Monday, January 19, 2015
Are We Insane or Can We Learn From Our Mistakes?
“Insanity – Doing the same thing over and over and expecting a different result”
The following 2 blogs are just as much a commentary as they are literature review. The inspiration for these blogs comes from numerous recent articles, blog postings and comments we hear and read about training and injury prevention. Many will say we are too obsessed with injury prevention and that we just need sound training principles. Totally agree. Others will say we focus on what the athlete can not do versus what the athlete can do. Agree with that to an extent. Yet, others will say we rely too much on technology. On that one, I disagree.
Reading all these raises the question; ff we based everything on sound training principles, would injury rates go down? Some would say yes based on subjective and anecdotal data. The validity of that is questionable. However, common sense would tell us that they would go down. Would they go down 20%, 30% or 50%? What if we could make them go down 80% by looking at things a little differently? It would make sense that practitioners who are more versed in these sound training principles that they would get better results. But what percentage of people who are training others does that represent. Is it 80%, 50% or just 1%. The fact is that there are over 250,000 anterior cruciate ligament (ACL) injuries every year in high school athletics. Over 60-80% of these ACL injuries, depending on the author, are non-contact in orientation. Meaning there was no contact with another player. The common theory is that the majority of these can be reduced with proper training or sound training principles.
The question then becomes, if the mass majority of training that is applied uses sound training principles, then wouldn't we see these numbers go down. With increased knowledge of the biomechanical factors associated with these non-contact ACL injuries, then application of sound training principles would see some level of impact on these over the last 20 years. However, what we see is just the opposite. Dodwell et al in 2014 showed that we have not only seen a moderate increase in ACL injuries over the last 20 years but an alarming rate of increase and most notably in those 17 years old. This is alarming for several reasons. According to Holm et al in 2012, over 20% have a re-injury in 2 years and 79% have osteoarthritis in 12 years. So we know if they have an injury, they are also more susceptible to another injury AND their future joint health is compromised.
But here is little unknown fact about kids who suffer an ACL injury or knee injury. Rugg et al showed in 2014 that athletes who have a knee injury or surgery prior to their Division I college athletic career are at a 8 to 800 fold increased risk of having knee surgery during their Division I career. Those same athletes will also consume 50% more time on the disabled list (DL) than previously non-injured athletes. The alarming fact of this study is that a lot of athletes will miss out on higher education opportunities. Based on the fact that these athletes will cost an athletic program more money and contribute less to the team’s overall performance means that universities are selecting not to spend scholarship dollars on those individuals. Why would they? There is a higher probability of injury, cost and they are less likely to add to overall seasonal performance. Why is there such a high risk? Simply stated, for the non-contact injury, many times the “root cause” of the injury was not addressed. If sound training principles were the standard, then none of these numbers would be what they are.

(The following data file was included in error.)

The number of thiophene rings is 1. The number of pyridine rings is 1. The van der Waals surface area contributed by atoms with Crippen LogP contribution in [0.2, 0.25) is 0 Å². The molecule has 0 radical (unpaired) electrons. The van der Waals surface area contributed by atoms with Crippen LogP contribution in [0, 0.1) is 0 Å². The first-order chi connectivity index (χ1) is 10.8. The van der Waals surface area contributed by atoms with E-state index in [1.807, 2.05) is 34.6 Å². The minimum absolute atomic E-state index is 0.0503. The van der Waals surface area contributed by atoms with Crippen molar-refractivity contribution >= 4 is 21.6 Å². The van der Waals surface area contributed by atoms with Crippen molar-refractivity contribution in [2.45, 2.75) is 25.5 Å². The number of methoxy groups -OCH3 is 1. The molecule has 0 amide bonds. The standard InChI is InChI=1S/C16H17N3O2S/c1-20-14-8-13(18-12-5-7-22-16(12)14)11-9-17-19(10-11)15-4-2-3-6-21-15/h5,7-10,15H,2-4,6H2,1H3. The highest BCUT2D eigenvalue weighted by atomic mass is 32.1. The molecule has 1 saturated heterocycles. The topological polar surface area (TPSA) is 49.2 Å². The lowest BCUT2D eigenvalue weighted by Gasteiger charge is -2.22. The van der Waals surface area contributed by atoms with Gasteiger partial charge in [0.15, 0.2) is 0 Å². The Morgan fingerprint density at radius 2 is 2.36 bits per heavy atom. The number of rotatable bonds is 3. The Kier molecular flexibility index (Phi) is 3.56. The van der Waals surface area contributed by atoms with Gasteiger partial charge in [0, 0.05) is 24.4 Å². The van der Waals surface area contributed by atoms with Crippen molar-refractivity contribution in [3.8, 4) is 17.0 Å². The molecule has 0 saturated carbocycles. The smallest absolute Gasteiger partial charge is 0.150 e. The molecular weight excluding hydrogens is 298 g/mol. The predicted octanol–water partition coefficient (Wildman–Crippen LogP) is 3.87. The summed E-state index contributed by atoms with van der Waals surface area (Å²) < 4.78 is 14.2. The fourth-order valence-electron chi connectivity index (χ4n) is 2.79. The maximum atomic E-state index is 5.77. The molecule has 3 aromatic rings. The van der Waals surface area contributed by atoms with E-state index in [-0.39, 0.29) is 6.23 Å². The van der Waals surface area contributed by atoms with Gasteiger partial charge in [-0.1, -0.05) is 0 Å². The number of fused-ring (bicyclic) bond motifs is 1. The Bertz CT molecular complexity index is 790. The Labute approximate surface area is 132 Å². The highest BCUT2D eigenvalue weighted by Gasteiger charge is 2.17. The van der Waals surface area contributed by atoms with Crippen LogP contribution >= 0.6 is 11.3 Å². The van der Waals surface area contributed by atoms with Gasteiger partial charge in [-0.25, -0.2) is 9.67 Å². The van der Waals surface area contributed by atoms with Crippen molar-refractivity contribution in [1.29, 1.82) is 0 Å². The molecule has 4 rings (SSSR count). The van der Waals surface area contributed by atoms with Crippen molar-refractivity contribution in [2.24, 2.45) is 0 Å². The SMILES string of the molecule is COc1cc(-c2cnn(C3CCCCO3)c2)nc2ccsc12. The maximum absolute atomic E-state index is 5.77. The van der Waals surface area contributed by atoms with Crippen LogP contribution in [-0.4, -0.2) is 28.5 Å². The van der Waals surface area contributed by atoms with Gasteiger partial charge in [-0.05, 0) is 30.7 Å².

The Rugg study touched on an interesting point but a point that was not made real clear. The point was that those who have had a previous knee injury also spend more time on the DL. Reality is, you are bringing them on to perform and yet those players are not contributing to overall team performance as much as you anticipated. This is a well known fact but also one that is not talked about a lot in professional sports. If you take the 2014/15 NFL Season as an example, you can see this much clearer. In 2014/15 NFL Season (current numbers as of 1/14/15 from www.nfl.com injury reports) there were 141 NFL players who suffered knee injuries that resulted in lost time (missed a practice or game as a result of their knee injury). If you compare teams with the highest knee injury rates and percentage of wins to teams with the lowest injury rates, you see an interesting trend. Teams with the highest injury rates won 33.9% of their games compared to teams with the lowest injury rates which won 52.7% of their games. Just like Rugg’s study suggest, increase in knee injuries does have a significant impact on overall team and seasonal performance.
Stay tuned next week as we continue our discussion. We hope that you found this blog insightful and useful. As we stated previously, stay tuned and if you like what you see, SHARE THE PASSION! It is the biggest compliment you can give. Follow us on Twitter @ACL_prevention and tweet about it. #DMAOnTheMove and help us spread the passion and #Evolve.
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